Kaleidoscope Coffee & Gifts opens in Lake, providing a blast of caffeine, crafts, and color

What’s happening: A new coffee shop has opened in the unincorporated community of Lake, Michigan — that’s Lake, Michigan, and not Lake Michigan, an important distinction as locals attest — one that’s notable as much for its intent as it is for its coffee, fresh-baked pastries, and eye-popping color scheme. Kaleidoscope Coffee & Gifts celebrated its grand opening in Lake earlier this April.

What it is: Kaleidoscope Coffee is the new coffee shop in town, featuring coffee and espresso-based drinks, breakfast sandwiches and lunch options, fresh-baked pastries, and more. The coffee shop also sells the work of local artists and makers. True to its name, Kaleidoscope is awash in bright colors, although natural wood accents keep it rooted with an “Up North” feel.

“It looks pretty amazing,” says Sarah Ebaugh, owner of Kaleidoscope. “It’s not typical of what you find in a coffee shop, with all the dark browns and leather. It’s vibrant.”

Backstory: Sarah and her husband Ken Ebaugh have owned the building at 7791 Mystic Lake Dr. for about seven years, she says. Their initial intent was to open a restaurant here, but infrastructure limitations pushed their restaurant plans to a building around the corner: Ebaugh’s Whistle Stop, which specializes in traditional American comfort foods and ice cream, first opened in 2017.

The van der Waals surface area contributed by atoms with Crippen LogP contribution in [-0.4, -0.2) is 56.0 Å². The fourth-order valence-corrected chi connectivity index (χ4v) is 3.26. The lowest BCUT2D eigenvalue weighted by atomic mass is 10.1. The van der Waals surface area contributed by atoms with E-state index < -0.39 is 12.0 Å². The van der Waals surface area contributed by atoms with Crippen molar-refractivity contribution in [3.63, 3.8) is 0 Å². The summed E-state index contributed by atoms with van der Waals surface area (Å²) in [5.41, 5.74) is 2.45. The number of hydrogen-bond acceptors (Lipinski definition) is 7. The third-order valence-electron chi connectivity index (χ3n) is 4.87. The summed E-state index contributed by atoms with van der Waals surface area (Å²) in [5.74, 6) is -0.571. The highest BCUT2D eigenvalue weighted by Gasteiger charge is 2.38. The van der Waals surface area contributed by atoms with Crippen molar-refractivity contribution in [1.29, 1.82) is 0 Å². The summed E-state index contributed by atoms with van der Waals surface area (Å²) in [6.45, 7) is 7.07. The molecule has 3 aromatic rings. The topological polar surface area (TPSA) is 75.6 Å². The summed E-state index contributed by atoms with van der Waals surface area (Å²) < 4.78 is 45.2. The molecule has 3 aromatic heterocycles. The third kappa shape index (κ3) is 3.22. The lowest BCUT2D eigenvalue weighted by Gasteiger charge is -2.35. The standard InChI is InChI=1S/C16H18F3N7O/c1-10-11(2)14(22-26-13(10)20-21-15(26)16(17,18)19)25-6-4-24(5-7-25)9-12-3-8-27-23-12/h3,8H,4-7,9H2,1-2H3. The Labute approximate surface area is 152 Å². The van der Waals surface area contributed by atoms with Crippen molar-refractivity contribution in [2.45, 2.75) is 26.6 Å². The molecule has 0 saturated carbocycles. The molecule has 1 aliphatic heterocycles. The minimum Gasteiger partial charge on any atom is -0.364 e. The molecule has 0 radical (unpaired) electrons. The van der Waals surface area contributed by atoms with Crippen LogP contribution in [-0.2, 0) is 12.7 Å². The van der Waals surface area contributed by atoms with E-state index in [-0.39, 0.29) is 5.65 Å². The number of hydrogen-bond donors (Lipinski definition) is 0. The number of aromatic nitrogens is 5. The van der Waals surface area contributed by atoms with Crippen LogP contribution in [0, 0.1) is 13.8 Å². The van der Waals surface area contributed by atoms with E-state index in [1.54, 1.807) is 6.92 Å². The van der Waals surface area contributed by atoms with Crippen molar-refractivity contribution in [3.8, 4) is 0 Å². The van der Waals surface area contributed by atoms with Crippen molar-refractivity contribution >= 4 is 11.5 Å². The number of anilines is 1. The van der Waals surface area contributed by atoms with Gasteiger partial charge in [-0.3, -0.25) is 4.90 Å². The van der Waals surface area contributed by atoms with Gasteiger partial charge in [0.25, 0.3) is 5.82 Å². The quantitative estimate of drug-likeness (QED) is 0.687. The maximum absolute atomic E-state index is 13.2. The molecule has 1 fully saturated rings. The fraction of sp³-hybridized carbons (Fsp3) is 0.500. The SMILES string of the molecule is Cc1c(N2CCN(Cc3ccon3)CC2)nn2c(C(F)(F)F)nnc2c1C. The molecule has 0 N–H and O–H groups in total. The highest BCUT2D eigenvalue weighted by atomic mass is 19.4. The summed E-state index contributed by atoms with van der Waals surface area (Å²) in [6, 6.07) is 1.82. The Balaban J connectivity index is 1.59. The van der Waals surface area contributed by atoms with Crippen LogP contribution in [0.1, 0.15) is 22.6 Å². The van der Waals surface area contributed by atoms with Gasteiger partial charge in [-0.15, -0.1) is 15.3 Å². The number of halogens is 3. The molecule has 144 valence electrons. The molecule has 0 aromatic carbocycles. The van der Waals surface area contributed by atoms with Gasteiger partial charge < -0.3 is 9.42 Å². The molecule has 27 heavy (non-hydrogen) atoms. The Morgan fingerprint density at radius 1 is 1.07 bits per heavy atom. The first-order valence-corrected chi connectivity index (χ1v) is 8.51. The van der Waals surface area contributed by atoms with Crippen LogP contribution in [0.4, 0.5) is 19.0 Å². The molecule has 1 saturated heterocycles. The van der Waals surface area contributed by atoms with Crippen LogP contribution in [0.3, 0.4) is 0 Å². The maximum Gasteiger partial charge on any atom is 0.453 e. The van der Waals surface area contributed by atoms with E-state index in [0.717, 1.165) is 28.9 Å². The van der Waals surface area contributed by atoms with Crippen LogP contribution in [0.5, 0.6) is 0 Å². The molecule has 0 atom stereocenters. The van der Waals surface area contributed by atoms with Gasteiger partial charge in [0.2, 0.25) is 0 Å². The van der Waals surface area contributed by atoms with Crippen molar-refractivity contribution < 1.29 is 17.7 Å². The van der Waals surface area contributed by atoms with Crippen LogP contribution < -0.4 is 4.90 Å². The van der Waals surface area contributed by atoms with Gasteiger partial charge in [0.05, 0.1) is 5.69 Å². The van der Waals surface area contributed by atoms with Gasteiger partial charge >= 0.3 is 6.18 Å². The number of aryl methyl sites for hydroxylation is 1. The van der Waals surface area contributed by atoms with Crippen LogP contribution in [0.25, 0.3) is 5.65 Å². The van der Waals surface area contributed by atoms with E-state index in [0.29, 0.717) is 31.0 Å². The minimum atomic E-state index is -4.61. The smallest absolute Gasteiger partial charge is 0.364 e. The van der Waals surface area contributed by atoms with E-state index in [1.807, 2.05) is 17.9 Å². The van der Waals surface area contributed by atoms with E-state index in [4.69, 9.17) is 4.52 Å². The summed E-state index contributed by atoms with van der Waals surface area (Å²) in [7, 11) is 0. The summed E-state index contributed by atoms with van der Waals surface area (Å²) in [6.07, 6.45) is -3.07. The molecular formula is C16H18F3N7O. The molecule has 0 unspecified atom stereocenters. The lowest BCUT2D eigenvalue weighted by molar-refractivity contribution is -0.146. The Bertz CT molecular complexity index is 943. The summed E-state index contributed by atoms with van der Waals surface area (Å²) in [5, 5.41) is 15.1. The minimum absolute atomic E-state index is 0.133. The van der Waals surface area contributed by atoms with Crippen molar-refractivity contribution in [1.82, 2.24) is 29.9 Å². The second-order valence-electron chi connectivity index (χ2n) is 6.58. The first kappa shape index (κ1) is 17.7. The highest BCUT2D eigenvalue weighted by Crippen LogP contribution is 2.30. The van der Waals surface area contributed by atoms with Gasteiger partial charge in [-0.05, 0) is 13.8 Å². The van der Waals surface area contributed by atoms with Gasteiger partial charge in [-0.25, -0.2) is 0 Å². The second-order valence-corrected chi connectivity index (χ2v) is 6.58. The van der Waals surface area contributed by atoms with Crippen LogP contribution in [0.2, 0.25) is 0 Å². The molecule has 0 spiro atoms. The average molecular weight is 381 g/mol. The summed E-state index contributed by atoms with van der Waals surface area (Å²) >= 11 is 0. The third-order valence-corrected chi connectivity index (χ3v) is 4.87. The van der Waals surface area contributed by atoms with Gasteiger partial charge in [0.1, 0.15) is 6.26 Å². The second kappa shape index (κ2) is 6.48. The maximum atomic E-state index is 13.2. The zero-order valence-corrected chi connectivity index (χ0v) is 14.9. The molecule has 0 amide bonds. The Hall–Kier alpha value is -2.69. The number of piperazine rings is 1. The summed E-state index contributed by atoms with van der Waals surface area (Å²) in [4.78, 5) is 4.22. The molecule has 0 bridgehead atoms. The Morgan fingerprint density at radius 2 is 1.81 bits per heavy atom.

Giving back to the community: The Ebaughs have a cottage on nearby Crooked Lake and although it’s technically their summer home, they say that they’re pretty much here full-time now. The husband-and-wife team view opening Kaleidoscope and the Whistle Stop as their way of giving back to the community that they’ve come to love. Sarah wants to open a community center next, a place where local kids and young people have somewhere to go and engage in activities. There’s even mention of building a mini-golf course one day.

What they’re saying: “We’ve been in Lake about 20 years,” Sarah says. “We wanted to do something for the kids in town. Whistle Stop employs 13- to 18-year-olds; you have to be over 18 to work at the coffee shop. This gives them something to do, where they can learn about money and responsibility and get some type of direction. There’s no community center here yet, but we’re working on that.”